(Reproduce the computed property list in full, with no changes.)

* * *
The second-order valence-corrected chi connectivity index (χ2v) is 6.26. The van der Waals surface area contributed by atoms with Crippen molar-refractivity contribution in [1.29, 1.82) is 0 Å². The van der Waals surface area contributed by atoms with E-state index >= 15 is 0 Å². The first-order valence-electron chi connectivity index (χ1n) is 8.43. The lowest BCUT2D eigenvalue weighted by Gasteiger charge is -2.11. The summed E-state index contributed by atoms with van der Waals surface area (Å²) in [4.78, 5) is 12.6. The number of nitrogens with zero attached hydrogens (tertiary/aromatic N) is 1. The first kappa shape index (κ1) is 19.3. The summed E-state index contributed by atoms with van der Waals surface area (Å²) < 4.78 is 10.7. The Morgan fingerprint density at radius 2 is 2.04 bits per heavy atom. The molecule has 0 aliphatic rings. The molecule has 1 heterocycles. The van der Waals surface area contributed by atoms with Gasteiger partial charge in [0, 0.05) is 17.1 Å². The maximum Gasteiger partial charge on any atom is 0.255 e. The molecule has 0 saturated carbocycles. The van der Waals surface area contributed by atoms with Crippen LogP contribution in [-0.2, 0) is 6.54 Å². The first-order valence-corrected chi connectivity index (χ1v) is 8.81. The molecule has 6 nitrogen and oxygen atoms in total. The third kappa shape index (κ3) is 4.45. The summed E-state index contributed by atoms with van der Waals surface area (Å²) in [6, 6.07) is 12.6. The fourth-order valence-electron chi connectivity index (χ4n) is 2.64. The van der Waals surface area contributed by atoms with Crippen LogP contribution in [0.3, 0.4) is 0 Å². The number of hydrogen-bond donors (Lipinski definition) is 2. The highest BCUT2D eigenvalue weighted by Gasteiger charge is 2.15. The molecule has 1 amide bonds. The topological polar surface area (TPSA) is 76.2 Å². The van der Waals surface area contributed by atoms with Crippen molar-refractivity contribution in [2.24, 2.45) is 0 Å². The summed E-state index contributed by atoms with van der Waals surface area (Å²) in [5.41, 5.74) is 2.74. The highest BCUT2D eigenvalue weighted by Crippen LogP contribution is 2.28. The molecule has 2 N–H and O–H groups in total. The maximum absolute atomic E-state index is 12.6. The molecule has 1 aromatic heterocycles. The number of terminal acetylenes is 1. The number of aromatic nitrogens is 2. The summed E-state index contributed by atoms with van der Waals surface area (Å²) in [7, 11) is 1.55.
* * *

The second-order valence-corrected chi connectivity index (χ2v) is 6.26. The van der Waals surface area contributed by atoms with Crippen molar-refractivity contribution in [1.29, 1.82) is 0 Å². The van der Waals surface area contributed by atoms with E-state index >= 15 is 0 Å². The first-order valence-electron chi connectivity index (χ1n) is 8.43. The lowest BCUT2D eigenvalue weighted by Gasteiger charge is -2.11. The summed E-state index contributed by atoms with van der Waals surface area (Å²) in [4.78, 5) is 12.6. The number of nitrogens with zero attached hydrogens (tertiary/aromatic N) is 1. The first kappa shape index (κ1) is 19.3. The summed E-state index contributed by atoms with van der Waals surface area (Å²) < 4.78 is 10.7. The Morgan fingerprint density at radius 2 is 2.04 bits per heavy atom. The molecule has 0 aliphatic rings. The molecule has 1 heterocycles. The van der Waals surface area contributed by atoms with Gasteiger partial charge in [0, 0.05) is 17.1 Å². The maximum Gasteiger partial charge on any atom is 0.255 e. The molecule has 0 saturated carbocycles. The van der Waals surface area contributed by atoms with Crippen LogP contribution in [-0.2, 0) is 6.54 Å². The first-order valence-corrected chi connectivity index (χ1v) is 8.81. The molecule has 6 nitrogen and oxygen atoms in total. The third kappa shape index (κ3) is 4.45. The summed E-state index contributed by atoms with van der Waals surface area (Å²) in [6, 6.07) is 12.6. The fourth-order valence-electron chi connectivity index (χ4n) is 2.64. The van der Waals surface area contributed by atoms with Crippen LogP contribution in [0.3, 0.4) is 0 Å². The number of hydrogen-bond donors (Lipinski definition) is 2. The highest BCUT2D eigenvalue weighted by Gasteiger charge is 2.15. The molecule has 1 amide bonds. The topological polar surface area (TPSA) is 76.2 Å². The van der Waals surface area contributed by atoms with Crippen molar-refractivity contribution in [2.24, 2.45) is 0 Å². The summed E-state index contributed by atoms with van der Waals surface area (Å²) in [5.41, 5.74) is 2.74. The highest BCUT2D eigenvalue weighted by Crippen LogP contribution is 2.28. The molecule has 2 N–H and O–H groups in total. The maximum absolute atomic E-state index is 12.6. The molecule has 1 aromatic heterocycles. The number of terminal acetylenes is 1. The number of aromatic nitrogens is 2. The summed E-state index contributed by atoms with van der Waals surface area (Å²) in [7, 11) is 1.55.